United States - 1989
Director - Lewis Teague
HBO Video, 1992, VHS
Run Time - 1 hour, 39 minutes
It might be sadly noted that Collision Course merely caps one phase of the ongoing buddy-cop cycle. Coming as it did at the end of the 80's, it would seem to mark the end of the era when the formula could legitimately be taken at least somewhat seriously. Within a couple of years, the genre would be actively autocannibalizing in a frenzy of self-referential degradations that boggle even the most callused mind.
But, by brazenly condemning itself to near-instant obscurity with a plot lifted from an all too brief moment of history, Collision Course happily embraces its fate. As the American auto industry was breathing the last of its hegemonic gasps, racial tension in the USA was at its feature-length comedy finest. So fine that it could afford to hire the likes of Pat Morita and Jay Leno for a little stereotype-pantomiming and good-natured bigotry double-act routine. While primarily concerned with this crude, groan-inducing send-up that Leno is so suspiciously good at, the film does actually dip its pen oh so briefly into real-life before skimming its way to the manichaean Oriental conspiracy toilet.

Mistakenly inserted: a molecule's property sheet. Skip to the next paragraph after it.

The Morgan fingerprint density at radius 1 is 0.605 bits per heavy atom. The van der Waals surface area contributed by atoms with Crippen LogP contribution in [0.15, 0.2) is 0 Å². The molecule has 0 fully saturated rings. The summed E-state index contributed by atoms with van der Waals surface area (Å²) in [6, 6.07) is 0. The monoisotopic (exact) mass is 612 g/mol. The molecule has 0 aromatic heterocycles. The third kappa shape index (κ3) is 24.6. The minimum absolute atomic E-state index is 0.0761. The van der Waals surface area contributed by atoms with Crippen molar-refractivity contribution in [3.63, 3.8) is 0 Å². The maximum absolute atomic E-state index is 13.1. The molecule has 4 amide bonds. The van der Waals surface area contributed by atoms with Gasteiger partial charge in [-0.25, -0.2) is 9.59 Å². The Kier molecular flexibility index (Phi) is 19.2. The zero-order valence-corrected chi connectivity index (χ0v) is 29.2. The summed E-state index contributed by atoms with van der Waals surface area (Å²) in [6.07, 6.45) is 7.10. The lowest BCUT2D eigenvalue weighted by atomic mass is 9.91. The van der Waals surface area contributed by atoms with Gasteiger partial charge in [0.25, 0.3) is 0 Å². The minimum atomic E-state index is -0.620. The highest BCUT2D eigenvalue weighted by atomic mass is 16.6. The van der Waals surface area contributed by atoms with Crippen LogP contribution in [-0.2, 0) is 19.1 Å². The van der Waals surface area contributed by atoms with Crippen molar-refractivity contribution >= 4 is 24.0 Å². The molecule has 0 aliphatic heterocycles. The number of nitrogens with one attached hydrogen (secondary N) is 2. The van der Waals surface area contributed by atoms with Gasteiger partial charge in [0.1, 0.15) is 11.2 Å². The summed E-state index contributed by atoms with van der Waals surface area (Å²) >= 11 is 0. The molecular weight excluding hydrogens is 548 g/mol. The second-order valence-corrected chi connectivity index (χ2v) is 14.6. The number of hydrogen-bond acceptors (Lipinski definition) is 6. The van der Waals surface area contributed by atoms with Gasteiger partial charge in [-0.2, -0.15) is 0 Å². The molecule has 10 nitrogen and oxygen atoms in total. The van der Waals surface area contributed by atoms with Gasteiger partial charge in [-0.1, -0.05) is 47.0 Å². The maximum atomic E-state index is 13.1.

The welcome addition of battle hardened second-stringers Ernie Hudson and Soon-Tek Oh make the going a little more bearable too. Hey, you've got to look for the good stuff in every one of these things as they flicker across the screen. By the time it was released in the US some three years after completion, Collision Course would would be even more esoteric, ushering in that new cycle of buddy cops that would be the lifesblood of my own blessed generation in the years to come.